Claremont Again Passes On Paving

Valley News Correspondent
Friday, May 19, 2017

Claremont — As it seems to do nearly every year, the City Council struggled Wednesday night with the problem of how to fund road paving while at the same time fretting about increasing the burden on taxpayers, who pay the highest overall tax rate in the state.

In his proposed budget for the fiscal year beginning on July 1, City Manager Ryan McNutt did not include any money for street paving and instead wants an assessment conducted of the city’s 180 miles of paved roads so repairs can be prioritized.

“That would give us a better set of data points,” said McNutt, who told the council he feels badly telling residents on lightly traveled neighborhood streets their road won’t be fixed anytime soon.

While the council did not object to the assessment — though some noted something similar has been done recently — they wanted more details before committing to spending between $50,000 and $75,000.

“We have to have a plan and it can’t be another assessment or relying on another bond,” Mayor Charlene Lovett said.

After not funding paving for a few years, the council bonded for $1.5 million in 2013, and Lovett does not see borrowing for paving as a permanent solution.

“I am adamant that if we go with a bond, it can’t take the place of putting money in the budget for roads,” Lovett said.

With no money in next year’s budget for paving, she said, the council is heading down the same path it did a few years ago.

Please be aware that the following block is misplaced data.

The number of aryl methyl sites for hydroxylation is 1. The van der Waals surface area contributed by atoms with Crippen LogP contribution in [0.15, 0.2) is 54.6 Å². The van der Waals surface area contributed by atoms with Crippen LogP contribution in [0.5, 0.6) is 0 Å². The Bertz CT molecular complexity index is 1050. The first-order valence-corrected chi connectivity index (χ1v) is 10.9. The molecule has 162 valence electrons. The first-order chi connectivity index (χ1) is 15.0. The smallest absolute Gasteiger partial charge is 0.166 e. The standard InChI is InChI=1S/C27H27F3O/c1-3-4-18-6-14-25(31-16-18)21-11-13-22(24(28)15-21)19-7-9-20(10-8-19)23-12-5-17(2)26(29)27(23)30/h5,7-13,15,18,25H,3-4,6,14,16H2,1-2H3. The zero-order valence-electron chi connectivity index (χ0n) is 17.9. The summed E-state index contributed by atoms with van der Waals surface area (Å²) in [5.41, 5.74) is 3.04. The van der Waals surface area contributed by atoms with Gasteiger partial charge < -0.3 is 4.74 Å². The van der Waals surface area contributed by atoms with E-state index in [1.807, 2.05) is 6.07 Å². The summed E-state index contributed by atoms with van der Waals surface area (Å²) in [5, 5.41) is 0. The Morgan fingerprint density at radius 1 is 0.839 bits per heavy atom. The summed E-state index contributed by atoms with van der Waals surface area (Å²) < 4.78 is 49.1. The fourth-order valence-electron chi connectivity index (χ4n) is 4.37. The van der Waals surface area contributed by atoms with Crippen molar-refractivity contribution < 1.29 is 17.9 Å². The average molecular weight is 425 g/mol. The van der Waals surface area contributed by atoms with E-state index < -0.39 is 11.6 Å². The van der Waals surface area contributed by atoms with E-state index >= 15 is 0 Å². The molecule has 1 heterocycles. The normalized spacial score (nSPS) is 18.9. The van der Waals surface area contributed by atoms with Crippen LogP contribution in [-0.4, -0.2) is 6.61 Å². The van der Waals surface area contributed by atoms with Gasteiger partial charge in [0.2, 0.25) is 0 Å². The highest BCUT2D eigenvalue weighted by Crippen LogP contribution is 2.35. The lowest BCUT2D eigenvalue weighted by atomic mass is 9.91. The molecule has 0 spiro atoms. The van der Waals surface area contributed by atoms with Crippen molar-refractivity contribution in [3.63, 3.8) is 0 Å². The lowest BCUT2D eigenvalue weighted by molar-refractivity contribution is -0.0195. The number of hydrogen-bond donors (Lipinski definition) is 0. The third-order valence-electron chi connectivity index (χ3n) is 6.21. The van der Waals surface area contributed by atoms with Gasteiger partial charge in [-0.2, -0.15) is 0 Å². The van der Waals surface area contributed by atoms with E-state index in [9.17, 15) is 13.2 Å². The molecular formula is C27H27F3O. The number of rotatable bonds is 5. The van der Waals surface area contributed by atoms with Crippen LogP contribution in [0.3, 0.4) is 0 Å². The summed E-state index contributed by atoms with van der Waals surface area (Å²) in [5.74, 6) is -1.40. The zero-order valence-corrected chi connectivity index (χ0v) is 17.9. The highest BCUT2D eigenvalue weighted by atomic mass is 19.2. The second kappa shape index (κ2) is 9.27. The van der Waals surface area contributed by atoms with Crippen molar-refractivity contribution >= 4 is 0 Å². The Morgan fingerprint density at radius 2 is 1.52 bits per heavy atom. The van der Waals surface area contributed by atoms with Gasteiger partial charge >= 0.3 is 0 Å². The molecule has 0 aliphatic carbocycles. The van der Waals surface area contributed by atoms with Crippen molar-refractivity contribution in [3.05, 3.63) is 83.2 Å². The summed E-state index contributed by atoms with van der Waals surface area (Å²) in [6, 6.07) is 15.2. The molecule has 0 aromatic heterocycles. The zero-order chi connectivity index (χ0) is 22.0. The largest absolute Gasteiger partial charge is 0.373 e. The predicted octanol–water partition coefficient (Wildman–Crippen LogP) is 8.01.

“I don’t see any move to get us out of this situation,” she said.

Councilor Nick Koloski also was concerned with no paving and said it will just put the city further behind in its effort to repair the city’s paved roads.

“We are never going to get there,” Koloski said.

Councilor Bruce Temple reminded his colleagues he proposed adding $25,000 to the budget last year to begin building a reserve for a thorough “data driven” analysis of the roads.

This would go beyond just the condition of the road to include signage, curbing, hydrants and more.

Though there is no paving money, McNutt told the council infrastructure work in the coming year will include rebuilding Main Street from Opera House Square to the Main Street bridge (that project could go out to bid in a month), new sidewalks on Belding and Myrtle streets and the rebuilding of the intersection at the entrance to Wal-Mart on Washington Street.

One area where there may be some savings is in the repair of a culvert on Whitewater Road.

Estimated at $220,000, Public Works Director Scott Sweet sounded confident that the final cost could be considerably less, maybe even as low as $75,000.

If that is the case, Sweet’s department could do some road work or repair other culverts, including one on Bible Hill.

The council made no changes to the streets and roads budget, nor others budgets reviewed on Wednesday night, including fire, airport and cemeteries. It will review the last of the department budgets on May 24 and then hold a final meeting to decide on changes to the budget before presenting it to the public at a June 14 hearing.

During a break in the meeting, Lovett was asked if she would push to restore funding for the public bus service run by Southwestern Community Services. McNutt said last week he could find $25,000 in the budget without impacting taxes if that was the council’s desire.

“I think he understands that it seems to be a council priority,” Lovett said.

While she said she wanted to finish the complete budget review before deciding whether to support the bus service, Lovett noted that public transportation is a priority in both the city’s Master Plan and the council’s goals and objectives.

“I think the budget should reflect those priorities,” she said.

Patrick O’Grady can be reached at pogclmt@gmail.com.